Michael Brehne on questionable actions taken by police officer
As a former law enforcement officer and avid motorcyclist, I am appalled by the actions of Sergeant Spencer Ross. At a minimum, Sergeant Ross committed aggravated assault. However, he could have also committed reckless endangerment, attempted manslaughter, and a host of other felonies. Why? Was Sergeant Ross willing to take what appears to be extreme measures and crush a motorcyclist into a concrete barrier with his 4000 lb. vehicle in order to issue a citation?
We need to question the motives of this officer. We need to question the judgment of this officer. And, at some point, we need to question whether society is willing to permit police officers to commit far greater crimes against its citizens than the violations themselves.
The worst part about it? The officer in question is a sergeant. He is a supervisor. He sets the tone and example for the men under his command. He is essentially telegraphing to law enforcement that it is acceptable to run over motorcyclists in order to issue a citation.
How many millions of dollars have been spent by the Florida Department of Transportation on their motorcycle awareness campaigns? To then have one of their own officers contradict the campaign’s message is outrageous.
If a person is pulled over while riding a motorcycle, he or she must determine the safest and quickest way to pull over in order to speak to the officer. If the motorcyclist neglects to pull over, the burden shifts to the officer and he must determine whether writing a $200 ticket is worth endangering his own life, the motorcyclist’s life, and the lives of others.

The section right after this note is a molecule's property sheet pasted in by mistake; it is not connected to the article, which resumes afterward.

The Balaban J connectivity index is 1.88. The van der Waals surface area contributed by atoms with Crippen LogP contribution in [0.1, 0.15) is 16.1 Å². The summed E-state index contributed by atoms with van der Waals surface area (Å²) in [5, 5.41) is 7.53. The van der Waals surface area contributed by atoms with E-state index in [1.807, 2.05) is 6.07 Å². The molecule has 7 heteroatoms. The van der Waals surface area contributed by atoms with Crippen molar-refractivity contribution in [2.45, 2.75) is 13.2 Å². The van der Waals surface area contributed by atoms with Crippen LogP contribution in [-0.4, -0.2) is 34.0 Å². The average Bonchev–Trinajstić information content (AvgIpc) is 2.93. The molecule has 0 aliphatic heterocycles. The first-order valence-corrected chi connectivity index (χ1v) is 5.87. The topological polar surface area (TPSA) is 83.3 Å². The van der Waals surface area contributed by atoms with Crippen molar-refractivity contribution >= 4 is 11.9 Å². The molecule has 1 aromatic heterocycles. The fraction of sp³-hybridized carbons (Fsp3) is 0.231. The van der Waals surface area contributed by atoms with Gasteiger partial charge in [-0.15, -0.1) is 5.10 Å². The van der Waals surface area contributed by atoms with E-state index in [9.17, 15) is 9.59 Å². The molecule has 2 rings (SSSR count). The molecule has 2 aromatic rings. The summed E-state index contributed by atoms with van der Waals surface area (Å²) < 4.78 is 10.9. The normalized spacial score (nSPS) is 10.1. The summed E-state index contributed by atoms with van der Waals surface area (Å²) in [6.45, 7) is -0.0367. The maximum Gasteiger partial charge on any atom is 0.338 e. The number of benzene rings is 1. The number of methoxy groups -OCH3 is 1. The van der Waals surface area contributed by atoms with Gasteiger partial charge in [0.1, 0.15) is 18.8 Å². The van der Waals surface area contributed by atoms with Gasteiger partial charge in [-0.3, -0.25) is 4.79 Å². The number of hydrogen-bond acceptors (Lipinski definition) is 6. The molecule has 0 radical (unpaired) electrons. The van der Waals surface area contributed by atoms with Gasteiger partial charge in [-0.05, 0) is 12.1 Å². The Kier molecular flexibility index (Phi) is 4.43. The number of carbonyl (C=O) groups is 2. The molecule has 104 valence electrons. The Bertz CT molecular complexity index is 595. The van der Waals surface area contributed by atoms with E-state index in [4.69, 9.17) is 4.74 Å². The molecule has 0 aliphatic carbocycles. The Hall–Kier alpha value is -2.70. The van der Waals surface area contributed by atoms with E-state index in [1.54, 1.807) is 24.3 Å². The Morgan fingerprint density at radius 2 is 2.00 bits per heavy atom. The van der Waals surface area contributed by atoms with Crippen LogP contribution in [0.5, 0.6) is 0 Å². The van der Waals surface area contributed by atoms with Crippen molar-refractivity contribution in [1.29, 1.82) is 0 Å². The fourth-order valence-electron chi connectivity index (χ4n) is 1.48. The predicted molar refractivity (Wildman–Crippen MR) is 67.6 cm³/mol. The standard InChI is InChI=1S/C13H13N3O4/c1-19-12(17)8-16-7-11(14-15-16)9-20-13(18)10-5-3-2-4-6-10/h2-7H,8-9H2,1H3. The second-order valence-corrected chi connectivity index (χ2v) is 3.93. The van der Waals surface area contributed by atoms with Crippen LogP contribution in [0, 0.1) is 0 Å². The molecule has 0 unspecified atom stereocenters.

In this case, yes, the motorcyclist should have pulled over faster. But at the same time, Sergeant Ross was under the duty to use his discretion. He decided to enforce a traffic violation by using a potentially deadly tactic. There is not one department in the United States that should authorize the use of deadly force against a citizen for that type of violation.
At a time when law enforcement is under extreme scrutiny, our officers should exercise discretion. Sergeant Ross took an oath to protect and serve. His actions fail to reflect that oath. As a former officer, I strongly believe it is our civic duty to stand up and say this is wrong.